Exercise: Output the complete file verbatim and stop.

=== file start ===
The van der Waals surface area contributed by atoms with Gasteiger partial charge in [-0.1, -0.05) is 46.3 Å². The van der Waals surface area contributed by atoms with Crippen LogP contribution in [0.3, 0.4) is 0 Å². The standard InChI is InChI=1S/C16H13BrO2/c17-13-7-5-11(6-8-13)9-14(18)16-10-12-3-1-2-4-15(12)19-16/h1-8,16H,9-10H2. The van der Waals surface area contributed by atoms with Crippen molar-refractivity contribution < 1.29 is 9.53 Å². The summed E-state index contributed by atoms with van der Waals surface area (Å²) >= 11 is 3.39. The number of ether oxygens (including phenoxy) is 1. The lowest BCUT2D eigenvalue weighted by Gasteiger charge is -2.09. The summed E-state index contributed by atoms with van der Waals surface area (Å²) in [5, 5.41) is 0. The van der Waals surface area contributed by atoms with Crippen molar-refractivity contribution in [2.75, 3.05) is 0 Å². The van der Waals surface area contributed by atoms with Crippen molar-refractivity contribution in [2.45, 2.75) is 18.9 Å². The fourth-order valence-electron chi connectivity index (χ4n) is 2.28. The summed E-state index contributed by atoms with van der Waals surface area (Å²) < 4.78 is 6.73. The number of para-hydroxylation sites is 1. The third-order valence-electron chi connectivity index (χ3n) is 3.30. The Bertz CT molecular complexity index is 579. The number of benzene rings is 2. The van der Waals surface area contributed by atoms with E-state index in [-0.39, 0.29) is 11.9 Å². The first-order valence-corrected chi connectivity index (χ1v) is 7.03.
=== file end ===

The van der Waals surface area contributed by atoms with Gasteiger partial charge in [-0.1, -0.05) is 46.3 Å². The van der Waals surface area contributed by atoms with Crippen LogP contribution in [0.3, 0.4) is 0 Å². The standard InChI is InChI=1S/C16H13BrO2/c17-13-7-5-11(6-8-13)9-14(18)16-10-12-3-1-2-4-15(12)19-16/h1-8,16H,9-10H2. The van der Waals surface area contributed by atoms with Crippen molar-refractivity contribution < 1.29 is 9.53 Å². The summed E-state index contributed by atoms with van der Waals surface area (Å²) >= 11 is 3.39. The number of ether oxygens (including phenoxy) is 1. The lowest BCUT2D eigenvalue weighted by Gasteiger charge is -2.09. The summed E-state index contributed by atoms with van der Waals surface area (Å²) in [5, 5.41) is 0. The van der Waals surface area contributed by atoms with Crippen molar-refractivity contribution in [2.75, 3.05) is 0 Å². The van der Waals surface area contributed by atoms with Crippen molar-refractivity contribution in [2.45, 2.75) is 18.9 Å². The fourth-order valence-electron chi connectivity index (χ4n) is 2.28. The summed E-state index contributed by atoms with van der Waals surface area (Å²) < 4.78 is 6.73. The number of para-hydroxylation sites is 1. The third-order valence-electron chi connectivity index (χ3n) is 3.30. The Bertz CT molecular complexity index is 579. The number of benzene rings is 2. The van der Waals surface area contributed by atoms with E-state index in [-0.39, 0.29) is 11.9 Å². The first-order valence-corrected chi connectivity index (χ1v) is 7.03.